Two RAMS IV frames were built: (1) a CHESS design for in-situ X-ray studies, and (2) an AFRL design for ex-situ studies. The AFRL machine can be used for ex-situ proof-of-concept, preparatory loading, or longer mechanical loading tests that can complement and inform work that is done in situ on the CHESS machine.

RAMS IV is optimized for simultaneous tension, torsion, and fatigue loading. Torsion and fatigue loadings are new features over the second generation of RAMS (RAMS II) that has been (and is still being) used with many user experiments at CHESS.

Read more on the CHESS website

Image: Staff Scientists Kelly Nygren and Peter Ko worked in tandem with AFRL to commission the RAMS IV

Researchers identify lithium hydride and a new form of lithium fluoride in the interphase of lithium metal anodes

A team of researchers led by chemists at the U.S. Department of Energy’s (DOE) Brookhaven National Laboratory has identified new details of the reaction mechanism that takes place in batteries with lithium metal anodes. The findings, published today in Nature Nanotechnology, are a major step towards developing smaller, lighter, and less expensive batteries for electric vehicles.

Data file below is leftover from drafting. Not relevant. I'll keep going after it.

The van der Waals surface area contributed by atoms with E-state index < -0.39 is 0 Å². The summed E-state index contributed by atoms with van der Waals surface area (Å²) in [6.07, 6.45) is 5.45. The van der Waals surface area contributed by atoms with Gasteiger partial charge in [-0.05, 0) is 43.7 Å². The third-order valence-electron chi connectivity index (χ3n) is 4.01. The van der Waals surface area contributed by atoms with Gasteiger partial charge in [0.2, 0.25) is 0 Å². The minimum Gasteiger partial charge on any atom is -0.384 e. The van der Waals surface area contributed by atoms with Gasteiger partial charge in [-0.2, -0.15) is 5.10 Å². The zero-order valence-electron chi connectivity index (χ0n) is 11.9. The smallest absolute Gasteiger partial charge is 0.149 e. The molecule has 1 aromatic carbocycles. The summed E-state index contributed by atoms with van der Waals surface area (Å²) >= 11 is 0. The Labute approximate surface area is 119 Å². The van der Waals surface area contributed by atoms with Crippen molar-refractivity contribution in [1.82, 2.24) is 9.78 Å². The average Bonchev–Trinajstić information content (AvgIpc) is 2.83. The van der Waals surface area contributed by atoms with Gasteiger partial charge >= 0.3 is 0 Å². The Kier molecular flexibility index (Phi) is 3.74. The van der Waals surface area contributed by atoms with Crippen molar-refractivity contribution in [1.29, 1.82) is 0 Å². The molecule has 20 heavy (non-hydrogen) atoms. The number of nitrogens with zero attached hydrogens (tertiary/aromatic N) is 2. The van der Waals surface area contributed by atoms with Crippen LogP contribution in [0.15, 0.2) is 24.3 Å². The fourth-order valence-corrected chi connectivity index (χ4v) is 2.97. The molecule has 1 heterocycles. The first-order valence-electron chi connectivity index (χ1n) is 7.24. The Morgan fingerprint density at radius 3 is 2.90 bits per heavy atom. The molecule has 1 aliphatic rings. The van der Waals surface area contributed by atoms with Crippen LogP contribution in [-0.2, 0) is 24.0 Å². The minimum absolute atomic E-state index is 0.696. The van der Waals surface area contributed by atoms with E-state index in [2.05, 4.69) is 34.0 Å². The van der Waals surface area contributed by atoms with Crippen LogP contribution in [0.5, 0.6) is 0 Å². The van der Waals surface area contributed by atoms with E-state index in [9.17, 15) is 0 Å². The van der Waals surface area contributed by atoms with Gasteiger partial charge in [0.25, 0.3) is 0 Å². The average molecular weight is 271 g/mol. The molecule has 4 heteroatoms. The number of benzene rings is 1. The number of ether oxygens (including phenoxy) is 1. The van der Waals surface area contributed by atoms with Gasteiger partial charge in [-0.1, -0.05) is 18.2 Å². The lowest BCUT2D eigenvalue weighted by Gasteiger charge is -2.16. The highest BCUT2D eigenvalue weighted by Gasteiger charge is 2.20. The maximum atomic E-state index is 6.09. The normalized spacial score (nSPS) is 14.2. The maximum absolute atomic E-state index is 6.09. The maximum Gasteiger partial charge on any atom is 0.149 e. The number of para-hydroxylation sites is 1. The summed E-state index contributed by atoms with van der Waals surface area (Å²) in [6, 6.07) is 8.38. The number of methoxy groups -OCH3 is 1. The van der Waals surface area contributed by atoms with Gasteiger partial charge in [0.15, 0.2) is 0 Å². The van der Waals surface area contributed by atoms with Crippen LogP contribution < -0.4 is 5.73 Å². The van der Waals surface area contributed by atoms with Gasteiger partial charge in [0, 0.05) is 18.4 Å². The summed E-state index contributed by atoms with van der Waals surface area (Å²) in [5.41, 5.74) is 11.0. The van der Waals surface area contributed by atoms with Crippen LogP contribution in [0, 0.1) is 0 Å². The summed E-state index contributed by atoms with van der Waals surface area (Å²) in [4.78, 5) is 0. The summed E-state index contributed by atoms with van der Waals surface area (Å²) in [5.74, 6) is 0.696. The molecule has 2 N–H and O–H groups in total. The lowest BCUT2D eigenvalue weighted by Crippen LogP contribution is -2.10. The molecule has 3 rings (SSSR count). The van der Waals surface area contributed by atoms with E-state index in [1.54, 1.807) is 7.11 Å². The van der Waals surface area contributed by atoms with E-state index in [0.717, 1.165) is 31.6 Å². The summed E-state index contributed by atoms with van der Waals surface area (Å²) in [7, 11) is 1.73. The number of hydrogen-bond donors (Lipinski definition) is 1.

Recreating lithium metal anodes

Conventional lithium-ion batteries can be found in a variety of electronics, from smartphones to electric vehicles. While lithium-ion batteries have enabled the widespread use of many technologies, they still face challenges in powering electric vehicles over long distances.

To build a battery better suited for electric vehicles, researchers across several national laboratories and DOE-sponsored universities have formed a consortium called Battery500, led by DOE’s Pacific Northwest National Laboratory (PNNL). Their goal is to make battery cells with an energy density of 500 watt-hours per kilogram, which is more than double the energy density of today’s state-of-the-art batteries. To do so, the consortium is focusing on batteries made with lithium metal anodes.